Constant Not Responding

I don't know what the deal is with Gameshow, but every time I've tried to use it, it goes from when I select my capture cared and webcam to "Not responding"...every time.  Why would I pay for the full version ($70), when the basic free version doesn't even work?  It'd be nice if they could actually make a working version having less bells & whistles than the paid version, but that's just a logic minded person's opinion. 

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  • Aingeal Dorcha said:
    my capture cared and webcam to "Not responding"...every time

     That would be a USB bus bandwidth issue.

    You cannot use two high bandwidth devices on the same USB bus, or you will see this issue. We even include a tool in the Window menu that allows you to isolate which devices are on which bus numbers, so you can swap them around for the best bandwidth spread.

    Aingeal Dorcha said:
    Why would I pay for the full version ($70), when the basic free version doesn't even work?

     The paid version is $29, not $70. And it does work as long as you correctly spread out your high bandwidth USB video devices. If you plug two devices that need 50MBps throughput, for a total requirement of 100MBps, to a USB bus that can only provide 60MBps, well that has nothing to do with Gameshow. 

     

    Aingeal Dorcha said:
    It'd be nice if they could actually make a working version having less bells & whistles than the paid version, but that's just a logic minded person's opinion. 

     The free version does work, and it's only limitation is video quality.

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  • Well, firstly, they're not on the same USB port ("USB bus" is redundant as  USB means Universal Serial Bus).  Secondly this would that imply using Gameshow is not plausible for 95% of laptops.  It also tends to start several "processes" though none will close then.  Give me a moment to get my specs from my device.  

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  • TL;DR - Please provide a screenshot of the USB Bus window tool. If they show as different buses, we can explore the video format tables for that device.

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    Aingeal Dorcha said:
    Well, firstly, they're not on the same USB port ("USB bus" is redundant as  USB means Universal Serial Bus).

    If you want to be particular, then sure, USB Bus is redundant. Not everyone knows what USB stands for, or how they work though, and for a discussion like this, it is important to distinguish the difference between the port and the bus. I will try to be specific. 

    Aingeal Dorcha said:
    Secondly this would that imply using Gameshow is not plausible for 95% of laptops.

    I have never once owned, or seen, a laptop that mapped all of its USB ports to a single bus. That would be an incredibly poor design oversight. Unless of course it only has one or two USB ports... but those are usually mapped to a different bus than the internal webcam so it does not trigger the issue, unless you plug a webcam and capture card into that single USB bus, then yes, you will have problems. Not an appropriate device for the workflow at that point.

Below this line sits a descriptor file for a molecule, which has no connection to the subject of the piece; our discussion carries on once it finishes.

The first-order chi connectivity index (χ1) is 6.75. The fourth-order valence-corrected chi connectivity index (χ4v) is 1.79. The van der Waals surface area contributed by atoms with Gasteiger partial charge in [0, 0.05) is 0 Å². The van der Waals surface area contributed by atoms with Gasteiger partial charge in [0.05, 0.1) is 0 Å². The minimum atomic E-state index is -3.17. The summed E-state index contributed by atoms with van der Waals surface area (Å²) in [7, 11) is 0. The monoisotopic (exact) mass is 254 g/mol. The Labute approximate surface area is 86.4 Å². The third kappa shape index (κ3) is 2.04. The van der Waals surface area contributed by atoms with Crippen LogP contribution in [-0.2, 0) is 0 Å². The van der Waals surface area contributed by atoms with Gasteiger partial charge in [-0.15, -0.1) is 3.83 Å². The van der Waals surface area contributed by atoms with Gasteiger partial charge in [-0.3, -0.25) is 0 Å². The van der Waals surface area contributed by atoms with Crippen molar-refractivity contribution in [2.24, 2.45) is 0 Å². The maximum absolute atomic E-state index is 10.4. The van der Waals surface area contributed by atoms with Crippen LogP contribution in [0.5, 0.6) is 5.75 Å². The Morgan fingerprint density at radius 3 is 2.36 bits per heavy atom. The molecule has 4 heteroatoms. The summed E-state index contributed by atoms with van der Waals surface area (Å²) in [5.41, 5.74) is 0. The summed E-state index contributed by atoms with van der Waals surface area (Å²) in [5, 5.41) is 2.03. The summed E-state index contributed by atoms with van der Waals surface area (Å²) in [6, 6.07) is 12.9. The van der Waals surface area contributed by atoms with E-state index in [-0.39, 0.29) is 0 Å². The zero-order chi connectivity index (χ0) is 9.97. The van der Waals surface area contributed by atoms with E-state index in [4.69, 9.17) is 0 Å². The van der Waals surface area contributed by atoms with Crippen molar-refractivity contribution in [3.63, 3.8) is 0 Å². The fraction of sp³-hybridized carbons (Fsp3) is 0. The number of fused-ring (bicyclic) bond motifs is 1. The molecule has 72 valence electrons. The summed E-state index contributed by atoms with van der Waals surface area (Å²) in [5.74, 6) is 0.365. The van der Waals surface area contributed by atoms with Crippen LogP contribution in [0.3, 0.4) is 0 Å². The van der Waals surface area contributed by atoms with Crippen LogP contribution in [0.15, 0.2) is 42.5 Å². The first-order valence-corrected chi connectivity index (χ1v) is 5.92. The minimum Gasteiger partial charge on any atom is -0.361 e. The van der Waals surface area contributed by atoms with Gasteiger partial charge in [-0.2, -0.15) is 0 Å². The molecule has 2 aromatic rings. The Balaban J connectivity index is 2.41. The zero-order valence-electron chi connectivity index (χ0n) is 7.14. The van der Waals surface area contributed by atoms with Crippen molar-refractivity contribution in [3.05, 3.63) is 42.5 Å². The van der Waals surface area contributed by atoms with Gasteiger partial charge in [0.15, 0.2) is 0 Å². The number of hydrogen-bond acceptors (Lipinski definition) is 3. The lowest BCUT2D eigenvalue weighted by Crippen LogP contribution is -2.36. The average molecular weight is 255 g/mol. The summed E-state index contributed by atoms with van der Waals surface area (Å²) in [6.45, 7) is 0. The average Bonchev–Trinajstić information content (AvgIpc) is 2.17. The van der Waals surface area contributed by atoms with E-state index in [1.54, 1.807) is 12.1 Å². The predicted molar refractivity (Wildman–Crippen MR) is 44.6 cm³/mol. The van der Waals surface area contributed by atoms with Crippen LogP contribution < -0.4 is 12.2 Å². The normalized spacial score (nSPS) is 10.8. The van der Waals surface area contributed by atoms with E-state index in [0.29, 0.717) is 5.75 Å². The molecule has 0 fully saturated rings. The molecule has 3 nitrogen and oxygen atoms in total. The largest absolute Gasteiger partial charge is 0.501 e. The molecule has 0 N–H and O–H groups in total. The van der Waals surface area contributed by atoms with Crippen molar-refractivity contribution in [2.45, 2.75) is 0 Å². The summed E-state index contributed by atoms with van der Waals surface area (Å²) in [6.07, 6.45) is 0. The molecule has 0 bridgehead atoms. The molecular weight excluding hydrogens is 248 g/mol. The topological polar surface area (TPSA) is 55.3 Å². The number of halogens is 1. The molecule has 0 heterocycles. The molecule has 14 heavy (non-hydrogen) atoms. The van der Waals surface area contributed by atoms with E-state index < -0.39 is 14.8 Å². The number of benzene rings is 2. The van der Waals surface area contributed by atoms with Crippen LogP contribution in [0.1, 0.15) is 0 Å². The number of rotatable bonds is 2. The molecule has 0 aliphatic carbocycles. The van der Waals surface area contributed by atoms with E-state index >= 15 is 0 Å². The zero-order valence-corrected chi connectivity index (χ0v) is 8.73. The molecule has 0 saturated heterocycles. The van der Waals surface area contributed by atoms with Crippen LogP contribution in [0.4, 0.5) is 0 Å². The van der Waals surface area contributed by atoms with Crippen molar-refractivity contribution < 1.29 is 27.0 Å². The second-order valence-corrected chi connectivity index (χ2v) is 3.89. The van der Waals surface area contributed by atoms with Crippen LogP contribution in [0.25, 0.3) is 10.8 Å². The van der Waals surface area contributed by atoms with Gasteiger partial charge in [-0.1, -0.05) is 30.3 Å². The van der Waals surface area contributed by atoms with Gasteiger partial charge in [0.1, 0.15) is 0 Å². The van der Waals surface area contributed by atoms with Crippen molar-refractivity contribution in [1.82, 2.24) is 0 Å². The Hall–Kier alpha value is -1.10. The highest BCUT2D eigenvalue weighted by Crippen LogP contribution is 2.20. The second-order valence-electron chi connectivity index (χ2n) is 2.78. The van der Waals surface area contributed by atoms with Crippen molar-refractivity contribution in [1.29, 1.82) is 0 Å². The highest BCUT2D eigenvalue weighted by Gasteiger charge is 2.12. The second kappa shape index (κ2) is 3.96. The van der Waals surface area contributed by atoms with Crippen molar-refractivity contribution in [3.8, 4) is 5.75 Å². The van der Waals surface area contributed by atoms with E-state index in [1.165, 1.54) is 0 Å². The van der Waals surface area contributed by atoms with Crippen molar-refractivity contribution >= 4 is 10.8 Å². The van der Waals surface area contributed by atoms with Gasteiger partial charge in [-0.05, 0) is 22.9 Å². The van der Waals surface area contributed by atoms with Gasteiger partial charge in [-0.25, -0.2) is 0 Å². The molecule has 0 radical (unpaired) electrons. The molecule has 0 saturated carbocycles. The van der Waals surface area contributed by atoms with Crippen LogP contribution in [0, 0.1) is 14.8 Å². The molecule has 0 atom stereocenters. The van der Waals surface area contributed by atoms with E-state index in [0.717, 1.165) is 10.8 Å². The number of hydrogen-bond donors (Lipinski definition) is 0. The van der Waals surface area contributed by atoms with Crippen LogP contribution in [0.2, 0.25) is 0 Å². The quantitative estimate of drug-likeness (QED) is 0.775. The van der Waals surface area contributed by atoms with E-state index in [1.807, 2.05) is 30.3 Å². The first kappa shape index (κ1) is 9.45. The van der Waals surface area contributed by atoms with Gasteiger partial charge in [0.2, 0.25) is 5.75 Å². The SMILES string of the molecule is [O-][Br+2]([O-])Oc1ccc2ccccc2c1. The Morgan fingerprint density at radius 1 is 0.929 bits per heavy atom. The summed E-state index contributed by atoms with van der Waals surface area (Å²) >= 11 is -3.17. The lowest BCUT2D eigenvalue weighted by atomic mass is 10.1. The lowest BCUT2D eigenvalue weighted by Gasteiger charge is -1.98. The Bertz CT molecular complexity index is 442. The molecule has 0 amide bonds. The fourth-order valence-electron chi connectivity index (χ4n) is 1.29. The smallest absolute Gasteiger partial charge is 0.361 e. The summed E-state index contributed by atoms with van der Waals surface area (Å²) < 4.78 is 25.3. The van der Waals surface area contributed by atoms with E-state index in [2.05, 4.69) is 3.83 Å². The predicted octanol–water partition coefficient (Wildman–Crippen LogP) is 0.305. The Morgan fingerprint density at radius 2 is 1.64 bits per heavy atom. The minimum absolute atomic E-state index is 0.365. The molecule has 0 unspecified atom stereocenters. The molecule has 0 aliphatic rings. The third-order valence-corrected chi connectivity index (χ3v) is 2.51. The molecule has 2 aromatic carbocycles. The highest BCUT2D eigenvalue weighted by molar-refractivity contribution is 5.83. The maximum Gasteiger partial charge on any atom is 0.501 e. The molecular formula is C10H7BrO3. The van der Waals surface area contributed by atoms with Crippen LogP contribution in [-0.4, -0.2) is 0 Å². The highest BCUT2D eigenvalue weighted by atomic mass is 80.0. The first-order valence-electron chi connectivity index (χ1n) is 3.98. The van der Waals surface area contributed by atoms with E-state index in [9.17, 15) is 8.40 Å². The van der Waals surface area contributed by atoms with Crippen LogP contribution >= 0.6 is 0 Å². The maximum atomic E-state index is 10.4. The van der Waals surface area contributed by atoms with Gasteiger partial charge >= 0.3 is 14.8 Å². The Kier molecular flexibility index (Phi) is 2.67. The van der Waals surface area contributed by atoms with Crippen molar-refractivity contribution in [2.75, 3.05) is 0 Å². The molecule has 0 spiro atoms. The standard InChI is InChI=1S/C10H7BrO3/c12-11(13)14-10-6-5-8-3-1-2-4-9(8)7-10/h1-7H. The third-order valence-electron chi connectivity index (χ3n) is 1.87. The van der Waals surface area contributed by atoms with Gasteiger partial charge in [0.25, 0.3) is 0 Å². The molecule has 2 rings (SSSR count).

Regardless, a Universal Serial Bus has a finite amount of bandwidth, regardless of how many ports are routed to that bus. 

    This is not a new or unique concept, it applies to anything and everything USB.

    • Each Universal Serial Bus can have one, or MANY more ports routed to it.
    • Regardless of how many ports are on that bus, you still have the same finite amount of bandwidth for that bus.
    • USB2.0 is rated for 480Mbps, or 60MBps.
    • USB3.0 goes up from there.

    At this point, its just a simple calculation. If I have 4 ports, split evenly over 2 USB2.0 buses, I know I have two 60MBps buses at my disposal. 

    If I am wanting to use two USB video devices, each requiring 35MBps, then plugging them both into a 60MBps bus means I will be short by 10MBps of bandwidth. You will drop video frames and trigger the warning. So, the correct action, would be to make sure each video device is on its own bus, leaving 25MBps left on each bus for lower bandwidth stuff like mice/keyboards/audio devices/ etc.

    Desktop motherboards usually have one bus per USB port tower on the back. They also usually provide multiple USB headers for front panel ports. Each header being it's own bus. The number of ports on that bus will vary depending on the case headers you plug into it. Maybe it is a 3.5inch tray that combines a card reader and two usb ports on that bus. It can vary.

     

    In order to mitigate the guessing game of which ports are tied to which bus, we have a tool that will identify what devices are on what bus. If you see that your two high bandwidth video devices are on the same bus number, then one of them should be swapped to another port until you can confirm they show on different bus numbers.

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    NOW, once it is confirmed that they are on different buses, with no other competing devices on that bus, we can look into it being a video format issue for the particular device you are using.

    There are a number of formats that can be used to acquire video from a USB device. They vary in quality and bandwidth usage. It is possible the device does not play well with one format or another, and we would need to make an exception for that particular device. This is very rare however.

    On this topic, there was a similar occurrence with the Windows 10 anniversary update was released. Windows removed MJPEG and as such, susceptible devices were then connecting with higher bandwidth methods. Windows 10 shortly released a fix that added MJPEG back.

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